Can you demonstrate an understanding of our class text, Farewell to Manzanar?
Do you know how to employ strategies to aid in your comprehension of the text?
This week in English, students read from our class text, Farewell to Manzanar. In addition to reading this book, our class has been completing many nonfiction readings, as well as working with primary sources from this time period. As part of this exploration, our class viewed this newsreel from the 1940s made by the United States Government and made connections to what we have learned thus far in the unit.
- Here are the directions for Reading Assignment #1.
- Here are the directions for Reading Assignment #2.
Lastly, students are also working on their next summative writing project, which is a historical narrative written about a Japanese American internee. Here are the directions and success criteria for this assignment, and here is the Narrative Planning sheet.
Ancient Civilizations with Mrs. Shebley
These week in Ancient Civilizations, students learned about the ancient Incas. Students completed a Web Quest in class using information from sources provided by me, as they worked to try and answer the question: "Who were the Ancient Incas?" (See last week's post for the list of these research sources!)
Here is the assignment sheet for this project, and here is the inquiry sheet students will be responsible for turning in next Thursday, April 23rd.
Science with Mrs. Gnojewski
Students can you…
explain the process of convection?
explain how density and temperature are related?
describe two processes that cause the plates to move?
explain how materials are cycled on Earth?
describe and model using your hands, three ways that plates can interact?
This week the students inquired into the processes that cause the plates to move. Students completed a lab that demonstrated the processes of convection, which plays a large role in transporting heat energy from Earth’s interior to the surface. Students also explored ways in which plate motions create oceanic trenches, mountains and volcanoes. Finally, on Thursday, the students traveled to the Jim Hall Foothills Learning Center to explore the cycling of Earth materials on a local scale. Students learned about the evidence that supports the idea that a giant lake known as Lake Idaho once covered the Treasure Valley. By investigating the sorting, rounding and depositional patterns of sediment along Hulls Gulch, students determined that there is strong evidence that a lake once existed in the area. Next week students will continue to explore the relationship between plate tectonics and landforms. On Tuesday, students will take a summative assessment over Earth’s interior and plate tectonics.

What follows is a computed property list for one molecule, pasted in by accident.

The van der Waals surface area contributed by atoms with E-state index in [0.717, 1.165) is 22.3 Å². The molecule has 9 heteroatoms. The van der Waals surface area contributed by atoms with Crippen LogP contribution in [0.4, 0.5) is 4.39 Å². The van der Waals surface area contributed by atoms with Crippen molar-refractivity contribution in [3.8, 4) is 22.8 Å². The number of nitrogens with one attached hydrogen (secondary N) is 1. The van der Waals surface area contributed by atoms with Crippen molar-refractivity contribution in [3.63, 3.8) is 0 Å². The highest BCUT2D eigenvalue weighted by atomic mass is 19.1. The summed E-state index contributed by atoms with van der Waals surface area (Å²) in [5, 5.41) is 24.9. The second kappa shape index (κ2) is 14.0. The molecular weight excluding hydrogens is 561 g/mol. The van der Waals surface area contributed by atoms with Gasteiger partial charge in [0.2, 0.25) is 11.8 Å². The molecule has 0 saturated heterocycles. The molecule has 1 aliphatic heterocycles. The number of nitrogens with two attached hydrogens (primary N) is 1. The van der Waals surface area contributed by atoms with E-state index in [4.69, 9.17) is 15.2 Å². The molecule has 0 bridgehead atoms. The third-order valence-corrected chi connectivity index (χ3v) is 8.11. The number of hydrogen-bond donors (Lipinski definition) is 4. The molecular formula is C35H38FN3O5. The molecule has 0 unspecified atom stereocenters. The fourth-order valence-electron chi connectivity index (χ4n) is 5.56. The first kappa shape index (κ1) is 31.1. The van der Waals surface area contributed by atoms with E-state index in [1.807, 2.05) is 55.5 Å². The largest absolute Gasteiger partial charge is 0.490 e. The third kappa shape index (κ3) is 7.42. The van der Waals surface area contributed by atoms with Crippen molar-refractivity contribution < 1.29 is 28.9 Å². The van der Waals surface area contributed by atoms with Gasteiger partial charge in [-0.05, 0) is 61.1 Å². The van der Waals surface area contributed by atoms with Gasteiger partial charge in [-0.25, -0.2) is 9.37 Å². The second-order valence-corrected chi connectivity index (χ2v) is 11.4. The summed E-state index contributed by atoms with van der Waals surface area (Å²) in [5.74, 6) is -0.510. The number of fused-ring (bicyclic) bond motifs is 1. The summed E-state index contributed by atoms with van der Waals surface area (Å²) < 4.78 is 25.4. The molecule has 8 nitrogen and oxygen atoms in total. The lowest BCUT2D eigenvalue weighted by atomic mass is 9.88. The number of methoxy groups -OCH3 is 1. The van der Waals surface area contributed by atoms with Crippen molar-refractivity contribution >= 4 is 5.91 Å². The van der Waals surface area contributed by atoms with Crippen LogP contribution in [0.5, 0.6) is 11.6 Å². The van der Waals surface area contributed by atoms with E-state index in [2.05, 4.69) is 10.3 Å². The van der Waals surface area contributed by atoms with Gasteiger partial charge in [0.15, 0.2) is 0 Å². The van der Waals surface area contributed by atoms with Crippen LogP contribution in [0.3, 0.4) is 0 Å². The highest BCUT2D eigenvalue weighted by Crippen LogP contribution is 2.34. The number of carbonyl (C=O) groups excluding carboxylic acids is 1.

Plate Boundary Animations
Plate Boundary Interactive
Urban PE with Mrs. Stelzner
Students had an epic field trip this week! Upon finding out that the river was closed, we switched things up at the last moment and Mr. Olsen from the outdoor program took us on a hike up the Homestead Trail then to the Lucky Peak Trail. I was so absolutely amazed and impressed with these kiddos. The hike was difficult and they persevered! We even had a couple of groups come within minutes from the summit! My legs are so sore today...I hope you all are doing better than me! :)
Art explorers continued working on “Mozaizine Self Portraits” and self-reflections about the success of our work and understanding of the concepts this week. Students who finished their portraits were introduced to Leonardo da Vinci as Architect and Mathematician through the idea of one point perspective drawings (key terms: horizon line, vanishing point). They practiced using one point perspective by first drawing their initials in block letters before extending the letters into solid forms.
Helen Kilgo, Adam Levielle, Pearl Udall, and Kyra Dimitrov were recognized for their outstanding tree photographs in the Arbor Day tree contest. More information and photos from all of the kiddos will be posted next week (or check out the Sage FaceBook page for more information)!
Art with Ms. Newstadt
Students read and studied about French artist Henri Matisse and his expressive color relationships before working with paint and a "model" or "sitter" for a classroom portrait.